When it comes to indie sci-fi pictures, many shoot for sure-to-sell schlock rather than engage in big ideas on a relatively small budget. The fact that “Europa Report” starts on the “Moon” end of the spectrum with its cerebral approach is already commendable; incorporating a found-footage element along the way without succumbing to handheld incoherence feels damn near miraculous. Alas, its high-minded emphasis on exploration and impeccable special effects are pitted against a familiar one-by-one slasher-like plot and structural cheats that would suit the tension of a traditional narrative, but not necessarily that of a supposedly commissioned record of events.
The eponymous report is being presented on behalf of Europa Ventures, whose privately funded mission to investigate the possibility of life beneath the ice caps of Jupiter’s moon would send six astronauts (Sharlto Copley, Michael Nyqvist, Daniel Wu, Anamaria Marinca, Christian Camargo, Karolina Wydra) farther into space than any human has ever travelled before. However, communications abruptly go dark at one point, and much of the film consists of the since-recovered footage. It becomes apparent early on that one of the astronauts doesn’t even make it to Europa, but director Sebastián Cordero (“Crónicas”) and writer Philip Gelatt refuse to show what happened until a more convenient time.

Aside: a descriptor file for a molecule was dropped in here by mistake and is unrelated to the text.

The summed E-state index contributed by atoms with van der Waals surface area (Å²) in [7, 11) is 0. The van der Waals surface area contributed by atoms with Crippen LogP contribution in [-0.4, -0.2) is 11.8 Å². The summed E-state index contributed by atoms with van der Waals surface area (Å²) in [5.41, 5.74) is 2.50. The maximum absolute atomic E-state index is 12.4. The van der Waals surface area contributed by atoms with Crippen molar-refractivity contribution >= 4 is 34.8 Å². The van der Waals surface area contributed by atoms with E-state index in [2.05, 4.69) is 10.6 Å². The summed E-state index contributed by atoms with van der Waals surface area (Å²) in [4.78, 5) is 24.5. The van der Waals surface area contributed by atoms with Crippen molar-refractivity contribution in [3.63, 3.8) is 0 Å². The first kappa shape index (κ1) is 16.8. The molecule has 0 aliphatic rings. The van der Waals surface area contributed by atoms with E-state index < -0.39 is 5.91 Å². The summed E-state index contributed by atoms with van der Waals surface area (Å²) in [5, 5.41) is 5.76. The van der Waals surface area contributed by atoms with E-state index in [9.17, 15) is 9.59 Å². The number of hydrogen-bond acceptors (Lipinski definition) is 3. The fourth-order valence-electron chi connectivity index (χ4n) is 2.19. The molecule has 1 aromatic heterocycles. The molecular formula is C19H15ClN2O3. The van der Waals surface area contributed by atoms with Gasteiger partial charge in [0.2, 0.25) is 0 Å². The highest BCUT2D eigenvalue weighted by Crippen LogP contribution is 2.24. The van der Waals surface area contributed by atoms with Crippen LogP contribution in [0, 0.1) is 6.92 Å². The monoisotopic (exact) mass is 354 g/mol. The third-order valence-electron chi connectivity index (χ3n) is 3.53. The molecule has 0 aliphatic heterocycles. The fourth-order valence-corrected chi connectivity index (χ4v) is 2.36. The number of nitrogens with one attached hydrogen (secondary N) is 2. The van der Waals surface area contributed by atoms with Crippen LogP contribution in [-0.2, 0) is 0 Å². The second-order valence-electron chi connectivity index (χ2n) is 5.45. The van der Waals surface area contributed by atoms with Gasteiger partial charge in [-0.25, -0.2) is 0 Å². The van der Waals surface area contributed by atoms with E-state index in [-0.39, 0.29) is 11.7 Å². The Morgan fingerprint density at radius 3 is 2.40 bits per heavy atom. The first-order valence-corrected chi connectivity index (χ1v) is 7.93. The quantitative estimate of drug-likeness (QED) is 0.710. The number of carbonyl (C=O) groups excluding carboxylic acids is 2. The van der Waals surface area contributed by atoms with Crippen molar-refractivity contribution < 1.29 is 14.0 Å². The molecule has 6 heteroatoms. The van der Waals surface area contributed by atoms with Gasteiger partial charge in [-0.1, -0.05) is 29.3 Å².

In terms of faking news footage, zero-gravity sets, talking head interviews with the ground crew (Embeth Davidtz, Dan Fogler, Isiah Whitlock Jr.) and helmet-/wall-mounted cameras, “Report” is remarkably well-fashioned to resemble a corporation-commissioned document; even a certain degree of procedural dryness is welcome. However, it’s such a convincing facade that the aforementioned postponed reveal becomes problematic. An effective sense of deep-space wariness is communicated early on, and the decision of whether or not to continue on their mission bears no greater weight when it’s already been made clear that, yes, they will in fact press on. The plot point does set up a fair thematic dilemma on the cost of life vs. the reward of potential discovery, but even that pay-off comes at a steeper toll for narrative credibility that would otherwise be acceptable in a more conventional film.
It’s no spoiler to say that the remaining crew reaches Europa, and that their mission only continues to go awry from there. The visual effects from the surface are remarkably accomplished, and the choice to not necessarily assign each character a token characteristic is something of a rarity for the genre, accentuating that these explorers are mission-minded first and foremost, but that bland uniformity backfires when these mostly blank slates begin to see things before promptly vanishing, episodes which are handily marked by the requisite amount of visual interference. “Europa Report” doesn’t entirely sell out to convention by the end, but the steps it takes to reach its noble conclusion reflect a lack of imagination and invention, especially for a film that initially seems to champion such qualities.
SCORE: 5.9 / 10
“Europa Report” is now available on VOD and iTunes, and will open in select theaters beginning on August 2nd.